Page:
Once a diagnosis of oral lichen planus has been rendered, seeing an oral health care professional who is knowledgeable about the disease process is recommended at least once a year to allow the healthcare professional to evaluate necessary management of the disease and monitor the patient’s condition for any suspicious changes.


Mucous membrane pemphigoid (MMP) is not as common as lichen planus, but it is still seen in a fair number of patients. Patients with MMP may experience redness and sores in their mouth and on their skin. Scarring is a rare complication of MMP, but when it does occur, it can lead to difficulty with swallowing. If diagnosed with MMP, individuals should also visit an ophthalmologist if there is any irritation of the eyes because MMP may also involve the eye area and lead to blindness.


Pemphigus vulgaris is rarer than MMP, but is a very serious condition that requires early intervention. Individual may notice a sore or lesion in the mouth that is painful, making it hard to swallow or eat. Patients present with blisters that may rupture easily, increasing the odds for infection in these areas. Ruptured blisters may ooze, crust or have a peeling appearance. Blisters may also develop in other areas, including the throat, nose, eyes and elsewhere. Treatment with medication can assist in controlling this disease and keeping symptoms and potential complications in check. Dermatopathologists (doctors trained in the study of skin pathology) and rheumatologists (doctors who received training in the diagnosis and treatment of musculoskeletal disease and systemic autoimmune conditions) help manage lesions outside the mouth.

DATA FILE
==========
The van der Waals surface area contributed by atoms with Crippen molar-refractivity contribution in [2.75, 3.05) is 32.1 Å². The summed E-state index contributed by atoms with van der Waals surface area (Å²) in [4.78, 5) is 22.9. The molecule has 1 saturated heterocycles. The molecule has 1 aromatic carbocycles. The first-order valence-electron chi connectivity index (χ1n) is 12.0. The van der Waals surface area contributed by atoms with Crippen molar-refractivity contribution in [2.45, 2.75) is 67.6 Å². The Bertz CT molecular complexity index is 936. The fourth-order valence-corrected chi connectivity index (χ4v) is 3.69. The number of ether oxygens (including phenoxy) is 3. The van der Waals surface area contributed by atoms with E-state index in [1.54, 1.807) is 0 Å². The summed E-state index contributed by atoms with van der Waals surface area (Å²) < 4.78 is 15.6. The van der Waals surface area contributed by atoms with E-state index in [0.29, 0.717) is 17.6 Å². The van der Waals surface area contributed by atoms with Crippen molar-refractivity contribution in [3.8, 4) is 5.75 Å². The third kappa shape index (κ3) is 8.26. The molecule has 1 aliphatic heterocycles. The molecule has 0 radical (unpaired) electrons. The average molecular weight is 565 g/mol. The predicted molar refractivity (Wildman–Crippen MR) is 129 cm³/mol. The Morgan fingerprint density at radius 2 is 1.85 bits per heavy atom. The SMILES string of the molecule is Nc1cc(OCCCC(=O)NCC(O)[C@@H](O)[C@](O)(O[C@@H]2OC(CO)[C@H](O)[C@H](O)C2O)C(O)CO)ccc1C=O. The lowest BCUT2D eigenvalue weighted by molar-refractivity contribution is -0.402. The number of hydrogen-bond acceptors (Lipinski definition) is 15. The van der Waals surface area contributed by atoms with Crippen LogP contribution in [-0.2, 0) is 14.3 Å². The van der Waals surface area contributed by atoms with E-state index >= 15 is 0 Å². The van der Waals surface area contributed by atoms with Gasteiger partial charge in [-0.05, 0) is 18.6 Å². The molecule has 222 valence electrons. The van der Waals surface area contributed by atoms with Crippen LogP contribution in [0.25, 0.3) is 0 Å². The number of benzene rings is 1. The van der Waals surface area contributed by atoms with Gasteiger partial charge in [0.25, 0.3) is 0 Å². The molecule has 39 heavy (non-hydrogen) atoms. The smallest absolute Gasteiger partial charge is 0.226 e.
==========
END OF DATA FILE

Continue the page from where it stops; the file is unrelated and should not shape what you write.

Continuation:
There are many reasons you may experience a sore or painful place in your mouth, including various classes of medications. You may have a reaction to antibiotics or be antihypertensive. Other medications have been known to cause reactions that can mimic symptoms of the diseases described above. Something as seemingly harmless as cinnamon-flavored candy or even undergoing dental treatments with certain types of dental restorative materials may result in reactions in the mouth that mimic symptoms.


Seeking the help of a healthcare professional can pinpoint the cause of a problem and address an issue before it worsens.    

DR. RASHIDAH WILEY



Dr. Rashidah Wiley is an assistant professor at the University of Kentucky College of Dentistry. As an oral pathologist, her interests are mucocutaneous diseases and salivary gland pathology. More information about UK Dentistry is available at  www.ukhealthcare.uky.edu/dentistry.

There are a variety of reasons you may develop a sore or lesion in your mouth. These include everything from simply biting your tongue, cheek or lip to wearing poor-fitting dentures to more alarming issues: It could be a symptom of an autoimmune disease or oral cancer.


Generally, if a sore does not go away on its own after a couple of weeks or gets worse, you should see a healthcare provider. There are some instances when you should see a healthcare provider sooner, including if you:



In the case of lesions prompted by an autoimmune disease, the body is over-active and attacks and damages itself. Healthcare professionals work to educate patients and support them in managing an autoimmune disease because it will impact them to some degree for the rest of their lives. Depending on the disease, patients will be encouraged to avoid certain behaviors to decrease the likelihood of a negative reaction, such as triggering the reoccurrence of lesions.